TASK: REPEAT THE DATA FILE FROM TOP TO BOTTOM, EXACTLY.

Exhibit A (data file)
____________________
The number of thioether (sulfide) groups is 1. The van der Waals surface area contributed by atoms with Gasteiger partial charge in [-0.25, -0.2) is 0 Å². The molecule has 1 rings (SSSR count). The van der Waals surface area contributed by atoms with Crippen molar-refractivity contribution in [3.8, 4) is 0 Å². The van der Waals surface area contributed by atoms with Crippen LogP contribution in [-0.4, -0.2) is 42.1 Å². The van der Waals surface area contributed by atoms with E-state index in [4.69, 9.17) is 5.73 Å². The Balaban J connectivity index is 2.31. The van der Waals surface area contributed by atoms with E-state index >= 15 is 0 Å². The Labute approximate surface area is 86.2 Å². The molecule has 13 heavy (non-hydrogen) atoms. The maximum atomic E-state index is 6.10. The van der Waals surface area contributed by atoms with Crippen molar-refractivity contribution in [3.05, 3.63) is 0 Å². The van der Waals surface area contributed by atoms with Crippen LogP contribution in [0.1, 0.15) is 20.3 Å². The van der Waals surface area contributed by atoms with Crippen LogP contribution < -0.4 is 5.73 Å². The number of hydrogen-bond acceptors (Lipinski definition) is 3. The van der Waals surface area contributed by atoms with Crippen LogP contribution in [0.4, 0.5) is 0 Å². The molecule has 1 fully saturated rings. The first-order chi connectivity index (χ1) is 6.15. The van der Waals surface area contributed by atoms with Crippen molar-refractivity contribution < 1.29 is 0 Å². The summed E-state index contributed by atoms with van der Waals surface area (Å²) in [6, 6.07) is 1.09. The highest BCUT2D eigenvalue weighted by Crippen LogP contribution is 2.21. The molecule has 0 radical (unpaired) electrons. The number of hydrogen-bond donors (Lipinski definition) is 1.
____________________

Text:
The number of thioether (sulfide) groups is 1. The van der Waals surface area contributed by atoms with Gasteiger partial charge in [-0.25, -0.2) is 0 Å². The molecule has 1 rings (SSSR count). The van der Waals surface area contributed by atoms with Crippen molar-refractivity contribution in [3.8, 4) is 0 Å². The van der Waals surface area contributed by atoms with Crippen LogP contribution in [-0.4, -0.2) is 42.1 Å². The van der Waals surface area contributed by atoms with E-state index in [4.69, 9.17) is 5.73 Å². The Balaban J connectivity index is 2.31. The van der Waals surface area contributed by atoms with E-state index >= 15 is 0 Å². The Labute approximate surface area is 86.2 Å². The molecule has 13 heavy (non-hydrogen) atoms. The maximum atomic E-state index is 6.10. The van der Waals surface area contributed by atoms with Crippen molar-refractivity contribution in [3.05, 3.63) is 0 Å². The van der Waals surface area contributed by atoms with Crippen LogP contribution in [0.1, 0.15) is 20.3 Å². The van der Waals surface area contributed by atoms with Crippen LogP contribution < -0.4 is 5.73 Å². The number of hydrogen-bond acceptors (Lipinski definition) is 3. The van der Waals surface area contributed by atoms with Crippen LogP contribution in [0.4, 0.5) is 0 Å². The molecule has 1 fully saturated rings. The first-order chi connectivity index (χ1) is 6.15. The van der Waals surface area contributed by atoms with Crippen molar-refractivity contribution < 1.29 is 0 Å². The summed E-state index contributed by atoms with van der Waals surface area (Å²) in [6, 6.07) is 1.09. The highest BCUT2D eigenvalue weighted by Crippen LogP contribution is 2.21. The molecule has 0 radical (unpaired) electrons. The number of hydrogen-bond donors (Lipinski definition) is 1.